#ad#Our actual point was and is that same-sex marriage is a contradiction in terms that undermines the logic of the institution. There is a governmental interest in ensuring that as many children as possible are raised in a home by biological parents who are committed to each other and to them for the long term. There is no governmental interest in recognizing other types of adult relationships, and proponents of same-sex marriage hardly bother to try explaining what that interest could be. Sooner or later their case always falls back on the alleged unfairness of not treating committed same-sex couples as though they were married.

Imagine two brothers who, after some family tragedy, try to provide a loving household to a child. What they are doing is certainly praiseworthy, and may even deserve some forms of governmental support. But their relationship is not a marriage, and treating it as such furthers no intelligible purpose. That conclusion would not change if the men were unrelated and having sex with each other. In neither of these cases would governmental recognition of the relationship as a marriage serve either the purpose of regulating procreative sex or any other legitimate governmental purpose. Still less is there a justification for treating one of these hypothetical pairs as married but not the other.

If our critics are right, then the fact that infertile couples have always been considered eligible for marriage means that the institution has never had procreative sex at its heart, and only prejudice against homosexuals can explain why it has historically been restricted to heterosexual couples. (As for why it has in the Western tradition been restricted to groups of two, or should be so restricted now, they have no convincing answer at all and barely try to devise one.) This implicit account of the history of marriage is deeply implausible. The critics could try to argue that modern circumstances justify loosening or eliminating the link between marriage and procreation. Not, we think, convincingly: The disarray of the modern family, to our mind, argues for strengthening those links in both the law and the culture. But the critics cannot even begin to make the argument for change because they resolutely refuse to acknowledge why marriage has the form it does in the first place. They exhibit a kind of willed forgetting of basic social realities. We should decline to join them even at the price of their ignorant mockery.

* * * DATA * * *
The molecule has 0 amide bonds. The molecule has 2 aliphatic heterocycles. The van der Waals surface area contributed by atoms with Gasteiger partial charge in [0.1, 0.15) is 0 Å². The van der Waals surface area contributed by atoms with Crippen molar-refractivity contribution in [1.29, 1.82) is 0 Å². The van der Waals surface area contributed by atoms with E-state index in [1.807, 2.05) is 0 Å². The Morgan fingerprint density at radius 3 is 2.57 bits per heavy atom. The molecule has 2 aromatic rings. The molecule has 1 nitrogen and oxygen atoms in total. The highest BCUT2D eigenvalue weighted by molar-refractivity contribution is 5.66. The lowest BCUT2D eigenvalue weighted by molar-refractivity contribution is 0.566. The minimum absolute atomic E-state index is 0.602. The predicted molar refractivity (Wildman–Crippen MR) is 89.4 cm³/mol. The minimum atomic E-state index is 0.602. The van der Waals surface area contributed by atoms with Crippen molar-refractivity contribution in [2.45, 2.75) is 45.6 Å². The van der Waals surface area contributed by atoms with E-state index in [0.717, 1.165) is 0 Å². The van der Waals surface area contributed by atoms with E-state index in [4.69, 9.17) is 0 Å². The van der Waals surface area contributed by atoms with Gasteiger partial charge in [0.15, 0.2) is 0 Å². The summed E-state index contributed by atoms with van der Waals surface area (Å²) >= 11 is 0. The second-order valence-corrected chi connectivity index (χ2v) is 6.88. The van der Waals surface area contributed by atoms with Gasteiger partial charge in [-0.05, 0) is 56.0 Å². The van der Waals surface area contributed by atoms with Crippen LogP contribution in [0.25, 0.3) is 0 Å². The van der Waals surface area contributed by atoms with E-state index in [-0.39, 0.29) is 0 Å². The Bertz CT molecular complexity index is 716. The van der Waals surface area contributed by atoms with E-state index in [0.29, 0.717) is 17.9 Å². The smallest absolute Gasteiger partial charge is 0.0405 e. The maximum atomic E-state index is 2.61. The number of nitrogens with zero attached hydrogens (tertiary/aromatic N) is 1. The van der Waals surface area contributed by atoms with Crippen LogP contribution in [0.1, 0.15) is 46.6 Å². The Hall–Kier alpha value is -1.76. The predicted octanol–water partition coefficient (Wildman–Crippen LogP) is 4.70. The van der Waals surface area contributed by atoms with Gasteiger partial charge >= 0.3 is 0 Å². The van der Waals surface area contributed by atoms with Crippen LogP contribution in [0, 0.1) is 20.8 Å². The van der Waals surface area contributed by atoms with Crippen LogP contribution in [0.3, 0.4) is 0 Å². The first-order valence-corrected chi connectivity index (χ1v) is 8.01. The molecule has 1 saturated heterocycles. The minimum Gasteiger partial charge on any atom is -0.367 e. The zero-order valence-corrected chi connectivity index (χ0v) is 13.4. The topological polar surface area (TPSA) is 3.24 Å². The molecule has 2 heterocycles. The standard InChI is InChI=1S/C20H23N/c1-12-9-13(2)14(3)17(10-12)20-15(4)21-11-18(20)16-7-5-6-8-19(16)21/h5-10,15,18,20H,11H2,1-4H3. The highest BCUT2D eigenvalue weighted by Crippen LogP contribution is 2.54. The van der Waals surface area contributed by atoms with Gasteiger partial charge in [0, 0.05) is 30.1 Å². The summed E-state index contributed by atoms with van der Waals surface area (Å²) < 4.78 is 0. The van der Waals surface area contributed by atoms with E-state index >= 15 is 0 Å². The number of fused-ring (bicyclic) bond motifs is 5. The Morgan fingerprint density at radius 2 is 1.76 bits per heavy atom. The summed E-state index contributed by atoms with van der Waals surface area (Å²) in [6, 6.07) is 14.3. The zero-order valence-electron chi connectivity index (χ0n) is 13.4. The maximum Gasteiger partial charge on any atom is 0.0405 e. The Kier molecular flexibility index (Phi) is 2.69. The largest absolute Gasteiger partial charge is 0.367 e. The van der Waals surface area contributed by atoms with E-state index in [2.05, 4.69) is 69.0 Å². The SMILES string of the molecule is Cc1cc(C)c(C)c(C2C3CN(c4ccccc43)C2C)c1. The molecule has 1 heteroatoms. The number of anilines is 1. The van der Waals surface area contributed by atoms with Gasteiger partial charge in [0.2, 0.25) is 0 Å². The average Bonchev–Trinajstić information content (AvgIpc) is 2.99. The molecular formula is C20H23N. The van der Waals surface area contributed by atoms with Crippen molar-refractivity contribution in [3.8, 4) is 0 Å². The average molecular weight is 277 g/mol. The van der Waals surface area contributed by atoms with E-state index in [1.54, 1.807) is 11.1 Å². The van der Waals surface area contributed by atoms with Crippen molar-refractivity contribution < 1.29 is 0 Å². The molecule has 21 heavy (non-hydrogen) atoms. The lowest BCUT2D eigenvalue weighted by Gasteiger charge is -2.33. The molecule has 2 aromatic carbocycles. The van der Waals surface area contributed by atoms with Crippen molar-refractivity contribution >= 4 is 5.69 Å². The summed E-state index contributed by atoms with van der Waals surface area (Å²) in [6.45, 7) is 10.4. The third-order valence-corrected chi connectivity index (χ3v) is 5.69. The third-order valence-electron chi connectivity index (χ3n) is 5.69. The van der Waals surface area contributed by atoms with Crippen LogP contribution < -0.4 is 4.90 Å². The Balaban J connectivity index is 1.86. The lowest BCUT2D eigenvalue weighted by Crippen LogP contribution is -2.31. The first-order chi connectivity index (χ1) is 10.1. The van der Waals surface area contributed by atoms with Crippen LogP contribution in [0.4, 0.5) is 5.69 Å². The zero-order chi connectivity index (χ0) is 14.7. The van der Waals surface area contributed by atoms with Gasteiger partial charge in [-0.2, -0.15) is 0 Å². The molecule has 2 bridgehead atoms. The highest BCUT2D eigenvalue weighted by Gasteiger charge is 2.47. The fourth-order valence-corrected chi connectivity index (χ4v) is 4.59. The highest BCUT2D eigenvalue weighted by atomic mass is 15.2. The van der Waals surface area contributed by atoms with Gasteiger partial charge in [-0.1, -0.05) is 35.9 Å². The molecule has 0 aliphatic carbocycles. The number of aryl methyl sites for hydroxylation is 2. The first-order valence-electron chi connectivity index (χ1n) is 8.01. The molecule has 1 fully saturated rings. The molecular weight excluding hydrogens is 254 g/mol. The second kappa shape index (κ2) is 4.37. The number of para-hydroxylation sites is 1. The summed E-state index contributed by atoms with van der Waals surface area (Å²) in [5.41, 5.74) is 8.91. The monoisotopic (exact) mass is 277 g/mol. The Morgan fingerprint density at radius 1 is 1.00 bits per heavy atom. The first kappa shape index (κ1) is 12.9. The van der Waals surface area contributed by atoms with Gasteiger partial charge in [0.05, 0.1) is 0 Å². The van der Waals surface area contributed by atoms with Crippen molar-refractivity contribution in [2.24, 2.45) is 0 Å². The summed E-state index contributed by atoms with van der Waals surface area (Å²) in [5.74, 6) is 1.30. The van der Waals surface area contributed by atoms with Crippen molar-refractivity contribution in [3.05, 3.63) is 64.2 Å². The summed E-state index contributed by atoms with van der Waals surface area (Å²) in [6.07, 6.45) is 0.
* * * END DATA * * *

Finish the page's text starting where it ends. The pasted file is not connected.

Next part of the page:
This editorial originally appeared in the Oct. 18, 2010, issue of National Review.

The Editors